These are the amazing stories of past and present students of the Post-Prison Education Program who every day overcome challenges, such as addiction, mental illness, poverty, depression, and hopelessness and continue to strive for their dreams.
42-Year Old Mother, Full-time Employee, Straight "A" 3.78 GPA Student:
I was born March 12th 1970 in Puyallup WA. My mother was a detective, a fraud investigator with major problems. She suffered from Münchausen by Proxy, a very secretive disease. Back in 1970 there was not really a name for the disease and I was the recipient of my mom’s illness. I was sick or injured for a lot of my childhood and I ran away on my 12th birthday and never went back. Read More
- I've put a lot of thought into the meaning of your mission statement and I truly believe I would be a student who will demonstrate promise. I have persevered through many obstacles before and during my incarceration. I want to persevere now and be successful. Read More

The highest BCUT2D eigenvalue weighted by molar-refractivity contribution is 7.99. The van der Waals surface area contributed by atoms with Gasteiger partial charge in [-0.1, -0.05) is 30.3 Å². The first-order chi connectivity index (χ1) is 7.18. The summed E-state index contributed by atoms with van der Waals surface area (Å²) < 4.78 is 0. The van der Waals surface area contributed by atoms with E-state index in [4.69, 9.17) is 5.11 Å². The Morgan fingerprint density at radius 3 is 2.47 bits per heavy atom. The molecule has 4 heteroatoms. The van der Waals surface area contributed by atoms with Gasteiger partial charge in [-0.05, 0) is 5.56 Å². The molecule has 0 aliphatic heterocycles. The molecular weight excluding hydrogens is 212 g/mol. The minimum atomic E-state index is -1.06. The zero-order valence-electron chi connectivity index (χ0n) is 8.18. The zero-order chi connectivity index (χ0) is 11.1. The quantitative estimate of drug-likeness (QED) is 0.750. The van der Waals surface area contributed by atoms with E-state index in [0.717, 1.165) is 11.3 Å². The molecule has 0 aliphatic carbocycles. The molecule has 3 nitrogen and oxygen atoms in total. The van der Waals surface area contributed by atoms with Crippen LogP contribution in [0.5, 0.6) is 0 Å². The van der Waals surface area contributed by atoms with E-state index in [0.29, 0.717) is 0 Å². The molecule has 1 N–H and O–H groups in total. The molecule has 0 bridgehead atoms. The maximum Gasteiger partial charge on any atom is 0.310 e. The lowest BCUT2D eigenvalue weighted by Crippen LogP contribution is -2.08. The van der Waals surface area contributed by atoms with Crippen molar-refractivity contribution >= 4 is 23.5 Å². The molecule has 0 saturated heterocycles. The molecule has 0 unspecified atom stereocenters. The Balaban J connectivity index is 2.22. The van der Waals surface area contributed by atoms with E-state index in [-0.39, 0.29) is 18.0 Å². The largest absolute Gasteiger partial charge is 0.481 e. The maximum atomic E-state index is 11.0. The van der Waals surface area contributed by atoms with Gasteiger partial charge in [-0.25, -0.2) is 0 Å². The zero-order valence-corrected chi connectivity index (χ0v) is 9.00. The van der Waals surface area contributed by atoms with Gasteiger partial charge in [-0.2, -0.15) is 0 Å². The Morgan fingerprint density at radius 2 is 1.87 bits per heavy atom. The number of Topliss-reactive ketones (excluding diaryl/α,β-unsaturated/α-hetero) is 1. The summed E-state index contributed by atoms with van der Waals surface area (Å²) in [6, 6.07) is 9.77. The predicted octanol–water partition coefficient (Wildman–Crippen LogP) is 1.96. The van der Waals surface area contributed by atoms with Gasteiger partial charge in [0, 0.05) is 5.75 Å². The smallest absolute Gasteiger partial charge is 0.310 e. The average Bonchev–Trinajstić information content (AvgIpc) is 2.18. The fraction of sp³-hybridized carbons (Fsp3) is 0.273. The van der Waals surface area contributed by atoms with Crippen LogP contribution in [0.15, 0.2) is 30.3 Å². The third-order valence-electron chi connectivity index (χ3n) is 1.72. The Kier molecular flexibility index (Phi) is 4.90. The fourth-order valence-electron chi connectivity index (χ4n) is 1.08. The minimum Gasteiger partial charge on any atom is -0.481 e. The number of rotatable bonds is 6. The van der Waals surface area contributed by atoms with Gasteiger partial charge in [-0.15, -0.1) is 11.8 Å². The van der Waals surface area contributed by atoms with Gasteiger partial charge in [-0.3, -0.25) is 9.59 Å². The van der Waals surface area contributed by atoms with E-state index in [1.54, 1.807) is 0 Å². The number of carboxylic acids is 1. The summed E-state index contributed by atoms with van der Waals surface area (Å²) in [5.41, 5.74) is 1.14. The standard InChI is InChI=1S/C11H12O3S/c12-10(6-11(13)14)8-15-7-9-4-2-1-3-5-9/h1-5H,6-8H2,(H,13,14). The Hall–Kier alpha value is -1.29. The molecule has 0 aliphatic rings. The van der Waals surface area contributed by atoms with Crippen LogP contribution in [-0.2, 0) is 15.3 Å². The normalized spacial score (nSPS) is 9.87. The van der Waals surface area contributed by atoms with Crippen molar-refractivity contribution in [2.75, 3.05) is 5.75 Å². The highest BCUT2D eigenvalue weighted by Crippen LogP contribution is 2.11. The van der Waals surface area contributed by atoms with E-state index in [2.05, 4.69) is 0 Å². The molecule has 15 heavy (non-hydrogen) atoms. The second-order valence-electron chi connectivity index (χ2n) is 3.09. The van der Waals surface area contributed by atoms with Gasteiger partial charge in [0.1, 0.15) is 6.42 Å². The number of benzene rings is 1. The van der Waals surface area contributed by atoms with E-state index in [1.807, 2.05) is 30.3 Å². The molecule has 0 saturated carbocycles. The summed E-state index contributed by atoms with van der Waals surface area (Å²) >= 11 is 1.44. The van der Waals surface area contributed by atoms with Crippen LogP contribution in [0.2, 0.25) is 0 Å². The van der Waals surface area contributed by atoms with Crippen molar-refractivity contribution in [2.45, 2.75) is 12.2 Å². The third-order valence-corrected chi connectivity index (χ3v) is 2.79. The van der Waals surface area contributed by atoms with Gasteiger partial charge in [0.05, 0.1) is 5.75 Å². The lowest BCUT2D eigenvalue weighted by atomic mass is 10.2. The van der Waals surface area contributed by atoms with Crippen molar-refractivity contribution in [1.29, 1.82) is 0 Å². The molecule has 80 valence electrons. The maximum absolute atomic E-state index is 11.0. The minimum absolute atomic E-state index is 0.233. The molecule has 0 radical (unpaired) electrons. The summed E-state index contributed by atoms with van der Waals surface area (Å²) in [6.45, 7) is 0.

- Kimberly Mays went to prison for a drug-related conviction, but facing the possibility of 5 years, Kimberly made the decision to change her life. Read More
- Chris Jones was homeless and living in abandoned buildings at the of age thirteen. The following year, his father passed away and Chris started to abuse drugs. He began stealing cars to pay for his addiction. Chris had given up. Read More
- The media would portray Joseph Proctor as just another homeless drug addict returning to prison, but like all other prisoners, Joe has a story. Read More
- Shelly Klier has overcome enormous obstacles and has gone through a life-turning transformation - as her husband would describe it - from "meth cook to supermom". Read More